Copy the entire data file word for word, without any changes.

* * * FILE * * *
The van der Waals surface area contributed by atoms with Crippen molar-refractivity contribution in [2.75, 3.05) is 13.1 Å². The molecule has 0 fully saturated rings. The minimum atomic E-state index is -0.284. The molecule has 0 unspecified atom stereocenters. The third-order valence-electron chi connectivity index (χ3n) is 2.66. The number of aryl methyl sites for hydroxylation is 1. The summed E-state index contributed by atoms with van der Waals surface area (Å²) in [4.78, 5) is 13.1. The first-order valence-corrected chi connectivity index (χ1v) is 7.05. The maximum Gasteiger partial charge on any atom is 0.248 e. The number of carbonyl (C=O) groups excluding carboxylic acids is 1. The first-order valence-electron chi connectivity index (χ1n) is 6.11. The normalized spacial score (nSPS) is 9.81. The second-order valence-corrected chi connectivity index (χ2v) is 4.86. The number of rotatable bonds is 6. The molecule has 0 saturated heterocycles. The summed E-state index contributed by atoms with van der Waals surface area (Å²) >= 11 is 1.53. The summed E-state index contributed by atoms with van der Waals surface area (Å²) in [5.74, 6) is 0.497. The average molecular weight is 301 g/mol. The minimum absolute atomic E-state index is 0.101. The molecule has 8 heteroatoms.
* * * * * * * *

The van der Waals surface area contributed by atoms with Crippen molar-refractivity contribution in [2.75, 3.05) is 13.1 Å². The molecule has 0 fully saturated rings. The minimum atomic E-state index is -0.284. The molecule has 0 unspecified atom stereocenters. The third-order valence-electron chi connectivity index (χ3n) is 2.66. The number of aryl methyl sites for hydroxylation is 1. The summed E-state index contributed by atoms with van der Waals surface area (Å²) in [4.78, 5) is 13.1. The first-order valence-corrected chi connectivity index (χ1v) is 7.05. The maximum Gasteiger partial charge on any atom is 0.248 e. The number of carbonyl (C=O) groups excluding carboxylic acids is 1. The first-order valence-electron chi connectivity index (χ1n) is 6.11. The normalized spacial score (nSPS) is 9.81. The second-order valence-corrected chi connectivity index (χ2v) is 4.86. The number of rotatable bonds is 6. The molecule has 0 saturated heterocycles. The summed E-state index contributed by atoms with van der Waals surface area (Å²) >= 11 is 1.53. The summed E-state index contributed by atoms with van der Waals surface area (Å²) in [5.74, 6) is 0.497. The average molecular weight is 301 g/mol. The minimum absolute atomic E-state index is 0.101. The molecule has 8 heteroatoms.